Special Reports

What NASA's James Webb Telescope Is Hopeful To Discover In 2018


In October 2018, NASA will launch its next-generation telescope, the James Webb space telescope whose light gathering power is seven times more powerful than Hubble and three times its resolution. It can also detect wavelengths up to 30,000 nanometers and will measure spectra from everything it focuses its lens on. Given its power, it might be able to see and discover some of the things scientists have theorized about. Here are some of these potential discoveries.

Supermassive black holes that have clues how galaxies were formed

Recently, some astronomers at Cambridge found a unique supermassive black hole, the AGN IRAS 13224−3809, because its outflows can be measured. As reported here recently on University Herald, scientists believe that this black hole might hold the clue to how the galaxies were formed. They hoped to know more about this black hole through the James Webb space telescope.

Scientists believe that there are other black holes in space that predates the formation of the galaxies. According to popular theory, they used to be first-generation stars which merged together and sunk. And these are the ones they hope to discover using the new telescope.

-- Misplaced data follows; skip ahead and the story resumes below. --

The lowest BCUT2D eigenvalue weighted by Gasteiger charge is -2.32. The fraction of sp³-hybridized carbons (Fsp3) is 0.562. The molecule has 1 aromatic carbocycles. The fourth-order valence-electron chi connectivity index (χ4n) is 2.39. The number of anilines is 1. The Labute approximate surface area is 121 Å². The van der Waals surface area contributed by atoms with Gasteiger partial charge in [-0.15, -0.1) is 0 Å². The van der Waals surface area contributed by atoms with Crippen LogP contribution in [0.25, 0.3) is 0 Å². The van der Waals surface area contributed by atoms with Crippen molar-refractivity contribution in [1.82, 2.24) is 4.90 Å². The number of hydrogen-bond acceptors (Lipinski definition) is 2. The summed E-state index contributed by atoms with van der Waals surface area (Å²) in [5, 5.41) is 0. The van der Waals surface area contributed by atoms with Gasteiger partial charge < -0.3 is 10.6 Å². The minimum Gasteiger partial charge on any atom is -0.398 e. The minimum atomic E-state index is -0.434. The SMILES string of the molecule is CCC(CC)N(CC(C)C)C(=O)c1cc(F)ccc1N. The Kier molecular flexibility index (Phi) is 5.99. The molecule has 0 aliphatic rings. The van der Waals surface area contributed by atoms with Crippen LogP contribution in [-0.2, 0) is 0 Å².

A new habitable planet similar to Earth in size and in atmosphere

Another recent discovery was a new solar system, TRAPPIST-1,  with seven new planets which just a little smaller than the Earth revolving around a dwarf star. Because they are smaller in size than our planet, it is possible to measure their atmospheric content during transit. This will provide clues whether these planets have inhabitants living in them. With the ultra-advanced technology that powers the James Webb space telescope, it is possible to do that.

Ultra-massive stars bigger than what we know

The largest recorded star to date is the Tarantula Nebula, which is around 260 solar masses. There are theories, however, that there are bigger stars than this one which measure 300, 500, and even 1000 solar masses. These are the first stars which, according to study, are made up of pure helium and hydrogen. The James Webb telescope will enable scientists to learn about these stars and understand more how they were formed and how they died.

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